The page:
A report by CBC News says that BC Ferries will equip two Spirit Class vessels to run on LNG. With minor hull improvements, annual fuel savings for the 20-year-old ships are estimated at $9.2 million. The conversion is scheduled for completion by 2018.
That will be seven years after I first complained in In-Sights about the ferry company exercising zero innovation in developing alternative fuels for its fleet. I drew attention to Norwegian operator Fjord1, the largest operator of natural gas powered ferries in the world.
In a recent update to Ferry innovation, Wazzat?, I noted that Norway is now turning to battery powered ferries for crossings under 30 minutes. They will save fuel costs and make a major reduction in GHG emissions since 99% of Norway’s electricity is hydro-power.
The senior officers of BC Ferries, along with directors, commissioners and government ministers who were supposed to provide direction and supervision, may have failed at managing this vital transportation service, but they succeeded in lining private pockets with public cash removed from dependent coastal communities. The numbers shown below demonstrate that BC Ferries was floating in a pool of patronage.
The following was first published October 25, 2011.
I have been reviewing amounts paid senior officers of BC Ferry Services Inc. and also the amounts paid to directors. In 2009, the Comptroller General of British Columbia reviewed governance of the organization and made strong observations. The response of BCFS leaders was a collective thumb in the eye of British Columbians. In 2010, not only was the grab for cash by senior executives higher, so was the take of directors:
BCFS executive compensation was significantly higher than that paid by several larger public sector entities. For example, the Chief Executive Officer‟s (CEO) total 2008/09 compensation was more than double that of the larger public sector comparators.
We also found that the performance measures and targets used to determine the incentive bonuses for executives made the bonuses easier to attain than we would have expected.
The BCFS Board Directors’ remuneration was also higher than public sector organizations we compared against, and the retainer fee portion, which was most of the remuneration, was three to five times higher than permitted under a Treasury Board (TB) directive…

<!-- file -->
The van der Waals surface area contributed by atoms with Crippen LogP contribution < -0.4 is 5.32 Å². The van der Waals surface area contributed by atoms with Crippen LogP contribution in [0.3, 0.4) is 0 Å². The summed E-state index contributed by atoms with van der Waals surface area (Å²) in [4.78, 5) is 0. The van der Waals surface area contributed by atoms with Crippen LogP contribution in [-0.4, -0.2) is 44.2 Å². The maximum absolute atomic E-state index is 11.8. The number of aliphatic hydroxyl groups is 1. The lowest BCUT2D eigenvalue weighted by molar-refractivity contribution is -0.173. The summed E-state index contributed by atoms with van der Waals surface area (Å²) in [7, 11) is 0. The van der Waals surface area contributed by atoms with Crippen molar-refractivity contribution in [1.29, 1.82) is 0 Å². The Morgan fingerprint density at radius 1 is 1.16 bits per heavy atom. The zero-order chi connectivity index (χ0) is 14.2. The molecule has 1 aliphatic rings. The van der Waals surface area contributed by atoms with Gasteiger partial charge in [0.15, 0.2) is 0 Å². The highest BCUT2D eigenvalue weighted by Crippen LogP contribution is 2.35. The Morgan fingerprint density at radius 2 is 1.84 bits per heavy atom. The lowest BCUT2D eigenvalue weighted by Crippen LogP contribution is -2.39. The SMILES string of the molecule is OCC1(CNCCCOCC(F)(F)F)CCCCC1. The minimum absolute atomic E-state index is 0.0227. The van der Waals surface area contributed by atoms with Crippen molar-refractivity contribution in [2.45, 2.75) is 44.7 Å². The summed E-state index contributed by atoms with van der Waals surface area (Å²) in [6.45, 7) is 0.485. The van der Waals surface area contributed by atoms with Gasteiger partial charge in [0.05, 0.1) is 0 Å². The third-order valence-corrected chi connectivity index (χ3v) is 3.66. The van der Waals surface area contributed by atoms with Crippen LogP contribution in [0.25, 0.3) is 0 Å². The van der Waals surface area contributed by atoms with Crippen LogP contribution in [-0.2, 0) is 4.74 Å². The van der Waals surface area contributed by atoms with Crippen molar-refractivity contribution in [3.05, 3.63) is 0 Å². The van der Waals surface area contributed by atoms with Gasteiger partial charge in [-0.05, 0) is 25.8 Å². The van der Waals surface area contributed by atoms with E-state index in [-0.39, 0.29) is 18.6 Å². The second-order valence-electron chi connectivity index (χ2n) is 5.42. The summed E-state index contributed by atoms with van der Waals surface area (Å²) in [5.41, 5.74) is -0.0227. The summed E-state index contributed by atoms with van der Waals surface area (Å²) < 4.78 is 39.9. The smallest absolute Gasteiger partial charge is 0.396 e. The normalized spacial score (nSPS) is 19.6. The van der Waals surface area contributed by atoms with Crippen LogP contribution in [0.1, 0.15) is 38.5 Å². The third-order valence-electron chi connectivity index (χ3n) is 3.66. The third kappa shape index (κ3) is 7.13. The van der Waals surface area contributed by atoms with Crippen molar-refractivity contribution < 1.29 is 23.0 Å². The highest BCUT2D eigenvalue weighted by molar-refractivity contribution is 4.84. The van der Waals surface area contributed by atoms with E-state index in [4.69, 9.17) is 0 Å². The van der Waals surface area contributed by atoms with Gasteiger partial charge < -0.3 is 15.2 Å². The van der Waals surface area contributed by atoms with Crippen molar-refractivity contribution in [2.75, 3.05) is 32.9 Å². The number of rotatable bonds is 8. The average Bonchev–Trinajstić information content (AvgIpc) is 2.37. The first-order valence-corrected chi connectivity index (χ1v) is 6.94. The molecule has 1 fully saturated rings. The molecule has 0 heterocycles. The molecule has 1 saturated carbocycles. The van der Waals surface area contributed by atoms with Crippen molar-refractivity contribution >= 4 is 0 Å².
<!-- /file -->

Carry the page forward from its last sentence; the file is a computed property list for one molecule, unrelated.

Our concerns regarding BCFS compensation are compounded by the fact the BCFS Board sets its own compensation and approves the executive compensation without accountability…
David Hahn received supplemental pension benefits that cost BCFS $450,000 each year, in addition to the approximately $1 million a year of other earnings. (The chief of Washington State Ferries earns $148,000 a year, one tenth Hahn’s level.)
Totals shown below include that extra pension cost. The generosity with public funds did not stop with Hahn, the directors were rewarding themselves handsomely too, for rather little work and almost no responsibility.
Despite being the most expensively managed ferry operation in the world, BC Ferry Services has been anything but the most innovative, except for the ground breaking payments to those who should have been exercising fiduciary responsibility. Former Chair Elizabeth Harrison in particular ought to be returning a pile of money for her oversight failures.
Norwegian operator Fjord1 is already the world’s largest user of natural gas powered ferries and is building a 242-car gas-electric system ship with a service speed of 20 knots. Payback on the system compared to conventional diesel is a short few years but the major advantage is clean and reliable operations.
BCFS has had a preference for doing its capital spending overseas but the company should already be working with one of the world’s leaders in natural gas engine technology, here in this province. Westport Innovations has existing capabilities along with related technical contacts throughout the world.
With British Columbia’s abundant natural gas and its large ferry fleet, it is a serious error for BC Ferry Services to have pioneered no work in this field.
Categories: BC Ferries